Acts 18:24-26: Now a Jew named Apollos, an Alexandrian by birth, an eloquent man, came to Ephesus; and he was mighty in the Scriptures. This man had been instructed in the way of the Lord; and being fervent in spirit, he was speaking and teaching accurately the things concerning Jesus, being acquainted only with the baptism of John; and he began to speak out boldly in the synagogue.

The disciples must have felt this faithful man was a blessing from God ("being fervent in spirit"). There may have been very few as well-versed in New Covenant teaching as is related in the next few verses regarding Apollos:

Acts 18:28: [He] powerfully refuted the Jews in public, demonstrating by the Scriptures that Jesus was the Christ.

It seems that since he was such an eloquent man, mighty in the Scriptures (the only Scriptures they yet possessed were largely the O/T), and in speaking and teaching, it stands to reason that he was well-educated. That education would surely include writing, no doubt from a prestigious Greek institution. I have often wondered if Apollos was the author of Hebrews.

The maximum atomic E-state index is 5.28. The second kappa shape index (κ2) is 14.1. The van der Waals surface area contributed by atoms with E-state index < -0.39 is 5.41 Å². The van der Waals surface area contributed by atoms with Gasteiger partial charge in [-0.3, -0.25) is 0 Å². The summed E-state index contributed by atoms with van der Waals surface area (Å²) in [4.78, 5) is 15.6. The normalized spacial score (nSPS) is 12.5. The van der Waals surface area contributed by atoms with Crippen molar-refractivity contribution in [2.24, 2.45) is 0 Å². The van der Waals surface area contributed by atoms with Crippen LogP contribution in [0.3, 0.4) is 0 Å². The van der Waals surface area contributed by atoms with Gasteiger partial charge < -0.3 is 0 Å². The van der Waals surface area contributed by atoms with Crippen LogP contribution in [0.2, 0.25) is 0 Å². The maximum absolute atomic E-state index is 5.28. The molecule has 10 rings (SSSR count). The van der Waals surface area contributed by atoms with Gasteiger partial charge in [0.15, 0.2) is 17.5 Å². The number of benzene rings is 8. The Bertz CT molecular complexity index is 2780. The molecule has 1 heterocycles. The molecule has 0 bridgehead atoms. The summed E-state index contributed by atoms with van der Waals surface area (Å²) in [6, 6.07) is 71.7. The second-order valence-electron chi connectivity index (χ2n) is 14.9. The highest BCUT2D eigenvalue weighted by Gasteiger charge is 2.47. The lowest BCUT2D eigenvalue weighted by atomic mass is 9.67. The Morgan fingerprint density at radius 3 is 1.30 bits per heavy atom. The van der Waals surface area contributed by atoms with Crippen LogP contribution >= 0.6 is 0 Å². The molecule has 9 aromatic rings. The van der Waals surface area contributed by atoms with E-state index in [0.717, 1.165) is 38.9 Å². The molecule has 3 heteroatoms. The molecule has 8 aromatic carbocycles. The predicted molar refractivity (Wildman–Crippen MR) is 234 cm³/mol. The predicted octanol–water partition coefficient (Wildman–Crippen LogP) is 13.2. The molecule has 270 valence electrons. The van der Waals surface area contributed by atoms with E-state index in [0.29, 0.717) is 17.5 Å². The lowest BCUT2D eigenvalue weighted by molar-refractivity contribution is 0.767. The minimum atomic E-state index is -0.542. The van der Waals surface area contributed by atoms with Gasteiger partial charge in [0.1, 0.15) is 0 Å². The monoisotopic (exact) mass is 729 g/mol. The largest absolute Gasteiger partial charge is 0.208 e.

2
  • Can you support the mention of a 'prestigious Greek institution' and could you, perhaps, indicate what were, specifically, available in the vicinity ?
    – Nigel J
    Apr 17 at 8:24
  • @Nigel The best I can offer is that Alexandria was a cultural center which contained one of the greater libraries in the ancient world. It makes sense that if the Septuagint (LXX) was translated in Alexandria, that certain respected institutions were also located there as well, but I cannot enumerate them. I found it interesting how those such as Euclid (mathematics) and Philo (philosophy) emerged from Alexandria. Apollos' skills, it seems to me, reflect a culture of superior learning. I'm not sure if this helps much.
    – Xeno
    Apr 17 at 9:40